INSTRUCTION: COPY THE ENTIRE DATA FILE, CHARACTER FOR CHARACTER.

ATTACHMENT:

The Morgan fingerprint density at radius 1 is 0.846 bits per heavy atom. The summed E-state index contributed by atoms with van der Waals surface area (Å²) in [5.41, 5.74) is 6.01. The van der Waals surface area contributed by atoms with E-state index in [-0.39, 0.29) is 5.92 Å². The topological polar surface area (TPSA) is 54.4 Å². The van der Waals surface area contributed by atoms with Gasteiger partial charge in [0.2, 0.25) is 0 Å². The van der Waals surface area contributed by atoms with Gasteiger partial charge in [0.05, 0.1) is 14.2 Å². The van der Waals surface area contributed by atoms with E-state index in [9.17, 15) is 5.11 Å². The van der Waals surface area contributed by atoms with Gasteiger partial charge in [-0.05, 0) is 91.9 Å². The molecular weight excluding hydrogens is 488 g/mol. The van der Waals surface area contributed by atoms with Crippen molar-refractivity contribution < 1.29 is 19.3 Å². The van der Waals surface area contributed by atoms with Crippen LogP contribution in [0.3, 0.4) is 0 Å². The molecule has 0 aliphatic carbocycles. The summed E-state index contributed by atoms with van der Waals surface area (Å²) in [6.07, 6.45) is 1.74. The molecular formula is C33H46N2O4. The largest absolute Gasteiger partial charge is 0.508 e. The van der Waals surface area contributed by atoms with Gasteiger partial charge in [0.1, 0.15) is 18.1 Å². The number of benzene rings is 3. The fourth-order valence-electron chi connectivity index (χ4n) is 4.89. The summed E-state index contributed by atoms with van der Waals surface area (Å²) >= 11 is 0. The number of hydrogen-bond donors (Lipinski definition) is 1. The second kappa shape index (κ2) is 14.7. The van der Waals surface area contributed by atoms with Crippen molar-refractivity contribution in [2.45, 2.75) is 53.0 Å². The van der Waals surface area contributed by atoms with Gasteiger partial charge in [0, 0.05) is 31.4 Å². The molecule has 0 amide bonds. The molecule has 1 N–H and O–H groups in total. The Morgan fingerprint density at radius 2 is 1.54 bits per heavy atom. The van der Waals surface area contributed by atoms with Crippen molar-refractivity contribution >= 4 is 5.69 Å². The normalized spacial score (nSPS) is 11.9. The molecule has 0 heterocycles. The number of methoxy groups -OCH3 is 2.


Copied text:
The Morgan fingerprint density at radius 1 is 0.846 bits per heavy atom. The summed E-state index contributed by atoms with van der Waals surface area (Å²) in [5.41, 5.74) is 6.01. The van der Waals surface area contributed by atoms with E-state index in [-0.39, 0.29) is 5.92 Å². The topological polar surface area (TPSA) is 54.4 Å². The van der Waals surface area contributed by atoms with Gasteiger partial charge in [0.2, 0.25) is 0 Å². The van der Waals surface area contributed by atoms with Gasteiger partial charge in [0.05, 0.1) is 14.2 Å². The van der Waals surface area contributed by atoms with E-state index in [9.17, 15) is 5.11 Å². The van der Waals surface area contributed by atoms with Gasteiger partial charge in [-0.05, 0) is 91.9 Å². The molecular weight excluding hydrogens is 488 g/mol. The van der Waals surface area contributed by atoms with Crippen molar-refractivity contribution < 1.29 is 19.3 Å². The van der Waals surface area contributed by atoms with Crippen LogP contribution in [0.3, 0.4) is 0 Å². The molecule has 0 aliphatic carbocycles. The summed E-state index contributed by atoms with van der Waals surface area (Å²) in [6.07, 6.45) is 1.74. The molecular formula is C33H46N2O4. The largest absolute Gasteiger partial charge is 0.508 e. The van der Waals surface area contributed by atoms with Gasteiger partial charge in [0.1, 0.15) is 18.1 Å². The number of benzene rings is 3. The fourth-order valence-electron chi connectivity index (χ4n) is 4.89. The summed E-state index contributed by atoms with van der Waals surface area (Å²) >= 11 is 0. The number of hydrogen-bond donors (Lipinski definition) is 1. The second kappa shape index (κ2) is 14.7. The van der Waals surface area contributed by atoms with Crippen molar-refractivity contribution in [2.45, 2.75) is 53.0 Å². The van der Waals surface area contributed by atoms with Gasteiger partial charge in [0, 0.05) is 31.4 Å². The molecule has 0 amide bonds. The molecule has 1 N–H and O–H groups in total. The Morgan fingerprint density at radius 2 is 1.54 bits per heavy atom. The van der Waals surface area contributed by atoms with Crippen molar-refractivity contribution >= 4 is 5.69 Å². The normalized spacial score (nSPS) is 11.9. The molecule has 0 heterocycles. The number of methoxy groups -OCH3 is 2.